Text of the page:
• Areas and promotional items. Just about any area or item at a show is sponsorable: Entrances, stages, halls, lunches, cocktails, lanyards, badges, seat covers, etc. The more important, visible and interactive the area is in the event, the higher the perceived sponsorship value.

At the Amazing Adventures Denver, one of the vendors, the destination city of Golden Colorado, even sponsored parking.

We've also seen signs on the inside of elevators where a company gave their "elevator pitch". Cute.

Here are a couple of examples of how national shows list the opportunities on web sites - highlighting the ones that are taken:

The screenshot below shows how a national show sells sponsorships on everything, from the charging stations to the badges. Even the program has its own, different,  "title sponsor". This may be overkill for a local show, but should get the team thinking about ways to find value in your events:

Interactive content at the event.

Large, special interactive areas are great for key sponsors. At some Chattanooga Times Free Press expos a hospital is a top sponsor and uses the space to conduct health screenings - popular with attendees and a great source of leads.

At Amazing Adventures, the title sponsor, Mike's Camera, had its’ own Colorado Photography Show inside the expo, including 17 camera manufacturers and a long list of speakers. A kids expo has a bounce house, which can be sponsored by the rental company, or by a separate sponsor. The ManXpo has a climbing wall, golf simulator and other manly activities, all sponsorable opportunities.

Think of vendors who will pay to create content for your show, or trade to supply activities that can be co-branded with a paying sponsor. 

Participation in pre-show and post-show promotions.

Top sponsors receive the benefit of co-branding on all the promotions that are done for the expo. This can include direct mailers, advertising, email, and social media. Spell it out for them!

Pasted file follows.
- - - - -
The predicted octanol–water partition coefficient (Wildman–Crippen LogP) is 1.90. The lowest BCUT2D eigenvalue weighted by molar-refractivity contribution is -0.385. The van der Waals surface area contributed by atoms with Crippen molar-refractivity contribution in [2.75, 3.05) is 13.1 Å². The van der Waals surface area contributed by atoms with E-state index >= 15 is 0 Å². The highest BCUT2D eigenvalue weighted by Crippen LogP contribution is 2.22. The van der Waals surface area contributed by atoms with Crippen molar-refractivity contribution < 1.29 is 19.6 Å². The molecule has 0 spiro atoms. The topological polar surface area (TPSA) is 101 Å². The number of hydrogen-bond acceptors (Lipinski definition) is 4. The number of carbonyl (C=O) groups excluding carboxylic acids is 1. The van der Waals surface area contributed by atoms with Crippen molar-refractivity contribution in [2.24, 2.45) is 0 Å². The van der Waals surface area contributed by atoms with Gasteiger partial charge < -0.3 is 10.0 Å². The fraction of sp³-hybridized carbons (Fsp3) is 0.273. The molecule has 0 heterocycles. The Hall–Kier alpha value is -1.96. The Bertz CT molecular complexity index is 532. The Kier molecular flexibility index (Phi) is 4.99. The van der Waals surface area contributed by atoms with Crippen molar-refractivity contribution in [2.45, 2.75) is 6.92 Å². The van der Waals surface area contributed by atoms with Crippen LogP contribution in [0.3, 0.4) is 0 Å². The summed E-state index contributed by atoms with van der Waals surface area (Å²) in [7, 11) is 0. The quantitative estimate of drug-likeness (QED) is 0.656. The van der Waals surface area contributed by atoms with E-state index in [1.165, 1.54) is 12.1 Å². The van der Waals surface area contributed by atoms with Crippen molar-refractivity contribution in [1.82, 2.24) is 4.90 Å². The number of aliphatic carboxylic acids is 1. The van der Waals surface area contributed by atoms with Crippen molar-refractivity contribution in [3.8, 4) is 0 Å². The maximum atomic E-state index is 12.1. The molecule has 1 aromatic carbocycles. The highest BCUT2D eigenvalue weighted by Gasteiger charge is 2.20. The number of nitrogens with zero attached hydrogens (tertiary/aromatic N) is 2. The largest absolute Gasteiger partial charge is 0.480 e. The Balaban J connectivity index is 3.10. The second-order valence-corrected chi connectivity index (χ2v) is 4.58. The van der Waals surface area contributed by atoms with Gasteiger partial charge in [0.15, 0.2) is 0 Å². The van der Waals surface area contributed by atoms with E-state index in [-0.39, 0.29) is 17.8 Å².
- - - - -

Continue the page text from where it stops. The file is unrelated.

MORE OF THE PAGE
3. Banquets and luncheons

Business events and conferences have many of the same dynamics regarding bundling in advertising and signage. However, revenues for luncheons and banquets are driven by sponsorships and ticket sales rather than booths.

The typical charge for business luncheon for a recognition event, such as CEO of the year, is $75 for a seat or $1500 for the table. Packaged with advertising in the program and other opportunities sponsorships run from $2500 to $30,000.

Here are some extra elements to package:

• Seating at key tables such as the speakers table. There is value in "where you sit" for the opportunity to meet potential contacts face-to-face, as well as status

• The attendees list. This is key for many sponsorship sales in the B2B category.

• Speaking opportunities. Breakfast or lunch sponsorships can include the ability to introduce a speaker, or give a brief presentation. 

• Table placements. The ability to place promotional materials on lunch or dinner tables also has value. 

MediaOne of Utah has perfected the art of selling corporate sponsorships for monthly recognition luncheons for Utah Business and the Governor's Summit, where sponsorships range from $2500 to $30,000 to sponsor a day long conference. 

Here is the full Sponsorship Package in PDF and a basic chart below:

For these big sponsorships, the exclusivity of seating at head tables, sponsorship of the breakfast, and a page or two of additional advertising in the coremedia is enough to bump the cost by $10,000 to $20,000. See also the full media kit, in high end corporate sponsorship packages, attached.

There are plenty of other types of events. One movie premiere with a red carpet opening acquired an large automotive sponsor, who placed his car on site and sold a $100,000 car.

For local media interested in Golf Tournaments, here's a link to a package. 

For more ideas check out the vendor information templates here.

Please send your best packages to AlisaCromer@LocalMediaInsider.com. 

Alisa Cromer

The author, Alisa Cromer is publisher of a variety of online media, including LocalMediaInsider and  MediaExecsTech,  developed while on a fellowship with the Reynolds Journalism Institute and which has evolved into a leading marketing company for media technology start-ups. In 2017 she founded Worldstir.com, an online magazine,  to showcases perspectives from around the  world on new topic each month, translated from and to the top five languages in the world.

events, packaging, pricing, banquets, expos